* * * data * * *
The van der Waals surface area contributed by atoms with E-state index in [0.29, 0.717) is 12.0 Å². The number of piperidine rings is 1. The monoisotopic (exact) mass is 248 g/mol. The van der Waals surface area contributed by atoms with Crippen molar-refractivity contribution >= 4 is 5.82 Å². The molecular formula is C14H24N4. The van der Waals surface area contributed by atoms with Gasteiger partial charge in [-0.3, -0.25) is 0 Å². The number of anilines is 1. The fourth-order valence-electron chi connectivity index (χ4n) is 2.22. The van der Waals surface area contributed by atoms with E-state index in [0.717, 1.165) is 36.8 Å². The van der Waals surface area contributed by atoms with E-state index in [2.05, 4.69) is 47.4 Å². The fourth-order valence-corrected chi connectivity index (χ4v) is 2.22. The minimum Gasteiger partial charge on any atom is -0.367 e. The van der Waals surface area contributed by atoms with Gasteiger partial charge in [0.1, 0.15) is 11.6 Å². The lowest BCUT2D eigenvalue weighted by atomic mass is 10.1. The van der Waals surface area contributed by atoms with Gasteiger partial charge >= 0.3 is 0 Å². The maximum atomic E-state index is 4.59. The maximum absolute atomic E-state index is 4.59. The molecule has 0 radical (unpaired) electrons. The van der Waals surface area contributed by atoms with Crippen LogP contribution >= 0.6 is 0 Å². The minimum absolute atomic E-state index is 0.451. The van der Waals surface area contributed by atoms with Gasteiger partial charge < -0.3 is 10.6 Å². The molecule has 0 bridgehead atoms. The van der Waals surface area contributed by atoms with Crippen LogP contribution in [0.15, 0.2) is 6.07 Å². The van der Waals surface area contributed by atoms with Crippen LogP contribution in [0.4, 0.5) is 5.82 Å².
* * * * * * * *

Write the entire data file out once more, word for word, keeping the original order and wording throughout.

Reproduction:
The van der Waals surface area contributed by atoms with E-state index in [0.29, 0.717) is 12.0 Å². The number of piperidine rings is 1. The monoisotopic (exact) mass is 248 g/mol. The van der Waals surface area contributed by atoms with Crippen molar-refractivity contribution >= 4 is 5.82 Å². The molecular formula is C14H24N4. The van der Waals surface area contributed by atoms with Gasteiger partial charge in [-0.3, -0.25) is 0 Å². The number of anilines is 1. The fourth-order valence-electron chi connectivity index (χ4n) is 2.22. The van der Waals surface area contributed by atoms with E-state index in [0.717, 1.165) is 36.8 Å². The van der Waals surface area contributed by atoms with E-state index in [2.05, 4.69) is 47.4 Å². The fourth-order valence-corrected chi connectivity index (χ4v) is 2.22. The minimum Gasteiger partial charge on any atom is -0.367 e. The van der Waals surface area contributed by atoms with Gasteiger partial charge in [0.1, 0.15) is 11.6 Å². The lowest BCUT2D eigenvalue weighted by atomic mass is 10.1. The van der Waals surface area contributed by atoms with Gasteiger partial charge >= 0.3 is 0 Å². The maximum atomic E-state index is 4.59. The maximum absolute atomic E-state index is 4.59. The molecule has 0 radical (unpaired) electrons. The van der Waals surface area contributed by atoms with Crippen LogP contribution >= 0.6 is 0 Å². The minimum absolute atomic E-state index is 0.451. The van der Waals surface area contributed by atoms with Gasteiger partial charge < -0.3 is 10.6 Å². The molecule has 0 bridgehead atoms. The van der Waals surface area contributed by atoms with Crippen LogP contribution in [0.15, 0.2) is 6.07 Å². The van der Waals surface area contributed by atoms with Crippen LogP contribution in [0.4, 0.5) is 5.82 Å².